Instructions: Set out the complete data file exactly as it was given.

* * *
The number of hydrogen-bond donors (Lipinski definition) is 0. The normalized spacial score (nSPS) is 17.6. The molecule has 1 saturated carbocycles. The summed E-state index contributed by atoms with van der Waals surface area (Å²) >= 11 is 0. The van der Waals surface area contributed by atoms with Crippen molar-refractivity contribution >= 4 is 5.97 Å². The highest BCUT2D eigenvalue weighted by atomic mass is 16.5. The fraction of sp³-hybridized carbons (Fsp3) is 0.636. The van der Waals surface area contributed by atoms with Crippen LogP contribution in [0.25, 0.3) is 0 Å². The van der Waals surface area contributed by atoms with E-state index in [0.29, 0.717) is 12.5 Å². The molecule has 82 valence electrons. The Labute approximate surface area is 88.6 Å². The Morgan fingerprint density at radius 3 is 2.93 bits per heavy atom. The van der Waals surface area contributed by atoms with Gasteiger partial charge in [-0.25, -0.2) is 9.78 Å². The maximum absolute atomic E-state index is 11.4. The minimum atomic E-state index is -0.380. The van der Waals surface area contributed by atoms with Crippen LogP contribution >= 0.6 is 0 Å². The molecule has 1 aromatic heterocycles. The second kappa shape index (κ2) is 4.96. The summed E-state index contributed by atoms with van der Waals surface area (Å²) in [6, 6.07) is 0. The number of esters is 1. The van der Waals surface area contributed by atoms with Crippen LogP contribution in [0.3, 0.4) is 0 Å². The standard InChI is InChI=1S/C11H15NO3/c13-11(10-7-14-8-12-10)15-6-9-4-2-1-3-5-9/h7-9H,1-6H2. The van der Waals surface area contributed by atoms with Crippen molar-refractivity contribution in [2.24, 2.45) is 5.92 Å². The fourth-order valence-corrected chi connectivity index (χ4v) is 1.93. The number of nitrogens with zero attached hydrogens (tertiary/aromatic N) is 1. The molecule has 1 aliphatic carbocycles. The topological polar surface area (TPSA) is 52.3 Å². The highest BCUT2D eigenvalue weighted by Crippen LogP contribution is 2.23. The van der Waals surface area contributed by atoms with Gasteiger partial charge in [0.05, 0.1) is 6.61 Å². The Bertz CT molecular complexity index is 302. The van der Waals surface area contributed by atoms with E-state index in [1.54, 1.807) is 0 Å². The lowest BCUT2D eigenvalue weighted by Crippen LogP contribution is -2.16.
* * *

The number of hydrogen-bond donors (Lipinski definition) is 0. The normalized spacial score (nSPS) is 17.6. The molecule has 1 saturated carbocycles. The summed E-state index contributed by atoms with van der Waals surface area (Å²) >= 11 is 0. The van der Waals surface area contributed by atoms with Crippen molar-refractivity contribution >= 4 is 5.97 Å². The highest BCUT2D eigenvalue weighted by atomic mass is 16.5. The fraction of sp³-hybridized carbons (Fsp3) is 0.636. The van der Waals surface area contributed by atoms with Crippen LogP contribution in [0.25, 0.3) is 0 Å². The van der Waals surface area contributed by atoms with E-state index in [0.29, 0.717) is 12.5 Å². The molecule has 82 valence electrons. The Labute approximate surface area is 88.6 Å². The Morgan fingerprint density at radius 3 is 2.93 bits per heavy atom. The van der Waals surface area contributed by atoms with Gasteiger partial charge in [-0.25, -0.2) is 9.78 Å². The maximum absolute atomic E-state index is 11.4. The minimum atomic E-state index is -0.380. The van der Waals surface area contributed by atoms with Crippen LogP contribution >= 0.6 is 0 Å². The molecule has 1 aromatic heterocycles. The second kappa shape index (κ2) is 4.96. The summed E-state index contributed by atoms with van der Waals surface area (Å²) in [6, 6.07) is 0. The number of esters is 1. The van der Waals surface area contributed by atoms with Crippen LogP contribution in [0.3, 0.4) is 0 Å². The standard InChI is InChI=1S/C11H15NO3/c13-11(10-7-14-8-12-10)15-6-9-4-2-1-3-5-9/h7-9H,1-6H2. The van der Waals surface area contributed by atoms with Crippen molar-refractivity contribution in [2.24, 2.45) is 5.92 Å². The fourth-order valence-corrected chi connectivity index (χ4v) is 1.93. The number of nitrogens with zero attached hydrogens (tertiary/aromatic N) is 1. The molecule has 1 aliphatic carbocycles. The topological polar surface area (TPSA) is 52.3 Å². The highest BCUT2D eigenvalue weighted by Crippen LogP contribution is 2.23. The van der Waals surface area contributed by atoms with Gasteiger partial charge in [0.05, 0.1) is 6.61 Å². The Bertz CT molecular complexity index is 302. The van der Waals surface area contributed by atoms with E-state index in [1.54, 1.807) is 0 Å². The lowest BCUT2D eigenvalue weighted by Crippen LogP contribution is -2.16.